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Just One Thing! is a lot of fun for middle graders who love Diary of a Wimpy Kid, Big Nate, and Lenore Look’s Alvin Ho series. I may write a discussion guide for this book if I can get my group talking about it – if I do, I’ll post it here.

Posted in Early Reader, Fiction, Preschool Reads

Sometimes, being a princess ain’t all it’s cracked up to be… I Am NOT a Princess!

princess_coverI Am NOT a Princess!, by Bethany Burt/Illustrated by Brenda McCallum, (Oct. 2016, Schiffer Books), $16.99, ISBN: 9780764352126

Recommended for ages 3-6

Eliza loved to twirl and twirl, and she loved dressing up like a princess. She flashed her beautiful dress, jewelry, and glass slippers; but Mom asked her to go grocery shopping with her. Grocery shopping?! Princesses don’t grocery shop! They have servants to do that sort of thing for them! Honestly! She twirls away, turning down opportunities to go biking with her best friend and play baseball with her brother and his friends. Princesses don’t do things that could get their dresses dirty! When Eliza’s dad offers to let her help him paint – something she loves to do – and she turns it down because princesses don’t paint, her dad asks her what princess do, then. Eliza realizes that, come to think of it, princesses – at least, the way she’s thinking of them – don’t do much other than twirl and look pretty. That’s no fun! Maybe she doesn’t want to be a princess, after all!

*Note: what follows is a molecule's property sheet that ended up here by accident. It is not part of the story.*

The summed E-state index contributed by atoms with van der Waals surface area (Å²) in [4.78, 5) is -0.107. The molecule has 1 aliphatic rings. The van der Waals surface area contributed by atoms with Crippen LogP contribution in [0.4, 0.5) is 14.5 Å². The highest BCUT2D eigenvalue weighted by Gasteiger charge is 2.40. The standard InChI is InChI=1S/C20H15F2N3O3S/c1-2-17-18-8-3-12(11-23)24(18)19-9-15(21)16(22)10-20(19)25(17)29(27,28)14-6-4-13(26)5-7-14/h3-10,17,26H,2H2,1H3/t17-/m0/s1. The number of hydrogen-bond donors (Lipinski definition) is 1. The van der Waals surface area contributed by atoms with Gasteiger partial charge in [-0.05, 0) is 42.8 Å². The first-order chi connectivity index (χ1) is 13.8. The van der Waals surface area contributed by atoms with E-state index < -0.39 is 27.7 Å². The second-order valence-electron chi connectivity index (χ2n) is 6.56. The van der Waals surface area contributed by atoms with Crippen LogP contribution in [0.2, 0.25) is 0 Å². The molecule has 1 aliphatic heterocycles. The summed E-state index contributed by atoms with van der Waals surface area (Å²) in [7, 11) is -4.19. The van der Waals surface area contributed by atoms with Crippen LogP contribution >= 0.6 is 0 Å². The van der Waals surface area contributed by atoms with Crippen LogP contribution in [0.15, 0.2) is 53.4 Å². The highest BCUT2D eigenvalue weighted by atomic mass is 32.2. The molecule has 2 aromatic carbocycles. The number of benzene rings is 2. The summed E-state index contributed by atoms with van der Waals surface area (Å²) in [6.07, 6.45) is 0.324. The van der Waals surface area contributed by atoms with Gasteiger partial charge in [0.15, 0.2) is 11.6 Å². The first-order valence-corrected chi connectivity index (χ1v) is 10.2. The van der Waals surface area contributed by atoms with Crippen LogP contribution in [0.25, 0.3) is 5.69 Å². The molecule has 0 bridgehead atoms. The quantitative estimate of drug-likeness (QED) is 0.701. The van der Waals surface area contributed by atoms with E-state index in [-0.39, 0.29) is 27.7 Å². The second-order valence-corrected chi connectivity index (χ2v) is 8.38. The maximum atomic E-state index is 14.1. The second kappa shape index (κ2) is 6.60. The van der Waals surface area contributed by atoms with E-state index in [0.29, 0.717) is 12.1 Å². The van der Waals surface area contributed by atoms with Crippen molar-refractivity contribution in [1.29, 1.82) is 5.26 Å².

I have to admit, I was conflicted while reading this book. I grew up loving my Barbies and I see little girls around me, including my niece, love their Princesses, and they aren’t the type to turn down getting good and dirty while wearing a tutu. I can see where a little girl who may have a certain vision of being a princess in her head – the princesses that are waited on hand and foot and twirl around looking pretty – may need a slight dose of reality, but enjoying Disney Princesses isn’t a bad thing in and of itself. Princesses like Merida and Mulan and Belle sure teach us that.

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I Am NOT a Princess is a good book to emphasize the importance of play-acting and the importance of having a strong sense of self. You can be a princess, and you can – and should – help around the house and go out and play. If you’re worried about a mixed message, talk about the positive characteristics of princesses: Belle’s love of reading and refusal to be bullied by the Beast; Merida’s skill with a bow and arrow; Mulan’s ability to train and fight toe to toe with the men in her army; Ariel’s rebellious nature. The most important characteristic any princess or prince needs is a good self-esteem.

The cute art will appeal to readers, as will the pink and pastel colors. Eliza is adorable, and her twirling makes her especially fun and girly. I love the clear, glossy crown on Eliza’s head on the cover of the book; it’s a nice, added touch that will draw eyes (and fingers) to the book. Little girls in my library are always asking for “Princess Books”, so this, along with Kate Beaton’s Princess and the Pony, Victoria Kann’s Pinkalicious books, Catherine Hapka’s Sofia the First, and my Disney Princess books, will make for a fun display. Just make sure that the little girls in your life know that balance is good – you can be a princess and help around the house and enjoy getting dirty; it’s not a one or the other choice.

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Posted in Early Reader, Fiction, Preschool Reads